The main merit of recognising sexology as a named profession in Europe lies ultimately in patient safety.
Two out of five EU citizens face sexual dysfunction during their lifetime. Yet, far more than for any other type of illness, the public remains mostly unaware, and patients are subject to stigma. European policymakers and regulators need to start talking about human sexuality and push for higher standards in the field of sexology. It’s time to talk about sex, EU!
Structural discrimination of sexology as a health care profession is still pervasive, whether in legislation or rehabilitation efforts. Akin to mental health, sexual health remains a taboo in the public debate. Why the taboo prevails is always hard to explain in full. Meanwhile, the lack of open discussion about sexual health prevents the matter from being placed on the public health agenda and hampers patient safety.
According to the World Health Organization and scientific data, sexual health contributes to overall and individual psychological health, well-being, and quality of life. Sexual dysfunction cause significant distress and have a negative impact on self-esteem, mood, the partner relationship and work performance. Discussing more openly and studying sexual function and dysfunction has also shown to improve acceptance of sexual minorities. Not to mention the collateral benefits in terms of STD prevention and avoidance of unwanted pregnancies. Sexual issues are sometimes also like the canary in the coal mine. They are often the first symptoms heralding more significant health issues (e.g. diabetes or heart diseases).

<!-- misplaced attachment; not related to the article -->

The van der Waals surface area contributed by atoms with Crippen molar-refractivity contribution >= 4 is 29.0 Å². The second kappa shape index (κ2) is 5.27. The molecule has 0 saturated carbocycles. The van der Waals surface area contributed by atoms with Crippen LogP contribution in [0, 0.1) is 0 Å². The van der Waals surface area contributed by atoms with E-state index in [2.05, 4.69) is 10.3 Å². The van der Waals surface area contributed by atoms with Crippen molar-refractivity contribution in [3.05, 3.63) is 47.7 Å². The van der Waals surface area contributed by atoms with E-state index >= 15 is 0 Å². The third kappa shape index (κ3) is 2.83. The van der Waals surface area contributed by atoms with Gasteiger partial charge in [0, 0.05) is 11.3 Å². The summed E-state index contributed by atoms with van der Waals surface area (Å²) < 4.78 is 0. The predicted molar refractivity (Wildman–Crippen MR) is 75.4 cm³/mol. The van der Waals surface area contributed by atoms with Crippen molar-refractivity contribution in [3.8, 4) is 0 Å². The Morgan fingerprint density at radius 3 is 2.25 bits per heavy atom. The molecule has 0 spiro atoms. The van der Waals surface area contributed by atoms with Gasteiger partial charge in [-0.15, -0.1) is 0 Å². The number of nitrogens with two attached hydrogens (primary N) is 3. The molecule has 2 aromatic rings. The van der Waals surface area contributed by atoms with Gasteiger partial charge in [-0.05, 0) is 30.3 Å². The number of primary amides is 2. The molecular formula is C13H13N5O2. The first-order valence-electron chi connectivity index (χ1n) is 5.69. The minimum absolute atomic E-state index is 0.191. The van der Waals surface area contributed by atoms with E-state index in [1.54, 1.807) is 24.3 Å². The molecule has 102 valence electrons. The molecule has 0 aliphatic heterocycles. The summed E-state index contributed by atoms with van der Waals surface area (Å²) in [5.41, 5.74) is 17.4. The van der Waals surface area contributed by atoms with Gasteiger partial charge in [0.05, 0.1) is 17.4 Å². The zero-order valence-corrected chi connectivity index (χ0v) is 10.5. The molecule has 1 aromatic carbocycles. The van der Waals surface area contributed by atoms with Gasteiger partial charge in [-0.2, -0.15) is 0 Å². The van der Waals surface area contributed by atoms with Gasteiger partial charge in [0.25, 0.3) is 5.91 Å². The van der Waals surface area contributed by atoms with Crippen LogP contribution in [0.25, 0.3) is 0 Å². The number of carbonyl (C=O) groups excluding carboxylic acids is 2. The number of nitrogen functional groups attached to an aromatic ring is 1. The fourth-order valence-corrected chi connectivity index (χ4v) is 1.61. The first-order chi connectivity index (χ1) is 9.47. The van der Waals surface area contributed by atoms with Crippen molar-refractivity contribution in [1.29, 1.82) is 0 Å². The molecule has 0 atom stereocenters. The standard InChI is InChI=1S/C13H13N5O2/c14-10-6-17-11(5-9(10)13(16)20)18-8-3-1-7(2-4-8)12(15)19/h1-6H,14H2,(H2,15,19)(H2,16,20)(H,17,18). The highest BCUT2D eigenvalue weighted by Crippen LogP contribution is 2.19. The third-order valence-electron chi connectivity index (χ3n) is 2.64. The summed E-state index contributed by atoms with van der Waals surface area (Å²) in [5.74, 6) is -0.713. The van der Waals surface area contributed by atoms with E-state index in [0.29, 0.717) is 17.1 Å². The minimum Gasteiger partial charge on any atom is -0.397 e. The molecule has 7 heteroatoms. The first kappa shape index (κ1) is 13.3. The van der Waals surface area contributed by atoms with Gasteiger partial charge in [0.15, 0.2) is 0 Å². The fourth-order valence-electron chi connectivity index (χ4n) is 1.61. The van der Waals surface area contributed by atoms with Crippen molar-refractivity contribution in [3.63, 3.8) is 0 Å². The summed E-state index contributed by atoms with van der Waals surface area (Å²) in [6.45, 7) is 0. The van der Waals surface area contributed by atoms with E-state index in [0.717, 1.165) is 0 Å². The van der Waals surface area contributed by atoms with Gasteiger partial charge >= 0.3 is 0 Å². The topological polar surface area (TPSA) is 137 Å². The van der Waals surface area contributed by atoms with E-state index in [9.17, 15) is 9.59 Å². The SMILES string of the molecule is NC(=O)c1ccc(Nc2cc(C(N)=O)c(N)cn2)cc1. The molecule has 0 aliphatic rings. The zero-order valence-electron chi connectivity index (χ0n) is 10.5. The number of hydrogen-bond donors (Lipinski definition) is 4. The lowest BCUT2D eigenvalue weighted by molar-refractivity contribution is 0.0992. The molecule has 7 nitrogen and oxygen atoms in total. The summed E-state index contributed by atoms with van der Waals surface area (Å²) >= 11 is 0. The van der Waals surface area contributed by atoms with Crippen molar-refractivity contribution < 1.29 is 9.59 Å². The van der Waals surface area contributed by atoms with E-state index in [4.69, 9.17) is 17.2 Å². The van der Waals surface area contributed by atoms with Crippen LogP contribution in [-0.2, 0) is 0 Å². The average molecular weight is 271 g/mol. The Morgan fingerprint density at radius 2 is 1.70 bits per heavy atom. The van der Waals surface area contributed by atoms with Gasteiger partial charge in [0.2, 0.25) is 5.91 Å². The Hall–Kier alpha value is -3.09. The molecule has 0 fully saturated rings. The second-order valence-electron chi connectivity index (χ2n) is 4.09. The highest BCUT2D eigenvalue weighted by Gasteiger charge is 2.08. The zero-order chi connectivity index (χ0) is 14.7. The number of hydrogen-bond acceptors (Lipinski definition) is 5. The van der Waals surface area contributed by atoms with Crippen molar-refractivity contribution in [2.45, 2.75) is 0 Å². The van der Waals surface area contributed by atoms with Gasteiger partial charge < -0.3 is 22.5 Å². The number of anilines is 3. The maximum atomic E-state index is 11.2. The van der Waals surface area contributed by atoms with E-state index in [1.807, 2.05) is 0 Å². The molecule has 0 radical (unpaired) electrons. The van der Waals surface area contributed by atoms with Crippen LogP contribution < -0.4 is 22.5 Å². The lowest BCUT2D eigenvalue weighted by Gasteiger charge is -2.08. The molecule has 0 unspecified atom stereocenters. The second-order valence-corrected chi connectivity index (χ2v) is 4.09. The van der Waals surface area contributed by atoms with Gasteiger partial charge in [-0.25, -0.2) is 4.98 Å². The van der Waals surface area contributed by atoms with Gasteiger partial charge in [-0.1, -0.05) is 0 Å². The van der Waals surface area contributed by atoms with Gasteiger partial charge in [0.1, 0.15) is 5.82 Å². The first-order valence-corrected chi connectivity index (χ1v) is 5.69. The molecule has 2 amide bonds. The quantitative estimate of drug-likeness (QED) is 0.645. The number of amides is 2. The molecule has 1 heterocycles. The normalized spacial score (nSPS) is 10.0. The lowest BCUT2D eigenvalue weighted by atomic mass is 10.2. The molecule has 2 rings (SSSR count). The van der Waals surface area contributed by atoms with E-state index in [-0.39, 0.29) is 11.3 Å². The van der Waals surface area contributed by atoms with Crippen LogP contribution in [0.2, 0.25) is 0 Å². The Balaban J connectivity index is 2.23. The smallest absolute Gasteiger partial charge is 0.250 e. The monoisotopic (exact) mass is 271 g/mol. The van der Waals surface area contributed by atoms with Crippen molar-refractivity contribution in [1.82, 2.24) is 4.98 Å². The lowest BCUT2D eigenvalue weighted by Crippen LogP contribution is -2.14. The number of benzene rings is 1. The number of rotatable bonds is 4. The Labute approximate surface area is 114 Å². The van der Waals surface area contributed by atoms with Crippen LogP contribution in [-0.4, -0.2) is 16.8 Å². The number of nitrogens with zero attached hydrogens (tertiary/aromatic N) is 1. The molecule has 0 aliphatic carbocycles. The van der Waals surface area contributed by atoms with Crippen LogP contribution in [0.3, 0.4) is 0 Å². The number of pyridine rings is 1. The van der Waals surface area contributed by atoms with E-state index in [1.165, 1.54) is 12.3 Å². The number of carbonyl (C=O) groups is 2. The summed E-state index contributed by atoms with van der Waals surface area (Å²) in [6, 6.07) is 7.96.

The scientific study of human sexuality is a new matter that originated in the aftermath of the 1960s ‘sexual revolution’. Today, sexology is at the crossroads of several academic fields, including biology, medicine, psychology, epidemiology, and sociology. Due to a multidisciplinary approach, the profession tackles the biological, psychological, and social aspects of human sexual behaviour and sexuality.
Sexology is a growing field with more than 2,000 practitioners in Europe. There is an increasing number of academic institutions delivering degree programmes at undergraduate, graduate and post-graduate levels. However, regulation has not managed to keep up. For example, there is still no recognized standard on the curriculum required to perform this healthcare practice.
Sweeping differences remain across the European Union. While some Member States legally recognise the practice (notably Austria and Croatia) by setting standards and requirements for practitioners, others do not even mention the profession in their health-related legislation. The lack of recognition (or even protection) of sexology fuels inconsistent practices across the Single Market. In some Member States, individuals who never studied neither medicine nor psychology can call themselves sexologists and ‘treat’ patients. From a policy standpoint, this a triple let-down:
The lack of open discussion about sexual health prevents the matter from being placed on the public health agenda and hampers patient safety.
In January 2019, the European Society for Sexual Medicine (ESSM) relocated to Brussels. With vision of Sexual Health to Everyone, ESSM aims to facilitate a structured and constructive dialogue about sexual health in Europe and secure the recognition of the profession and protection of the public. ESSM represents 34 national societies of sexologists and 1,800 professionals across Europe.
ESSM promotes research in the field of sexology, through funding and best-practice exchange among practitioners, to continuously improve the effectiveness and quality of treatments and has established EU-wide education program and training requirements to prevent malpractice and ensure patient safety.
Their top priorities are to:
According to Dr.Cobi Reisman, President ESSM, “sexual health is a gatekeeper of our overall health, well-being, safety and quality of life and as such must be placed high on the EU agenda”.
The taboo around sexual health remains the most significant barrier to proper care. Politicians must join the conversation about sexual health and respond to real needs with adequate health policies.
Indeed, fostering dialogue about sexual health could lay the ground for the establishment of an EU-wide minimum training requirement for sexology practice. In turn, it would lead to improved quality of care, quicker diagnoses and better treatments for all.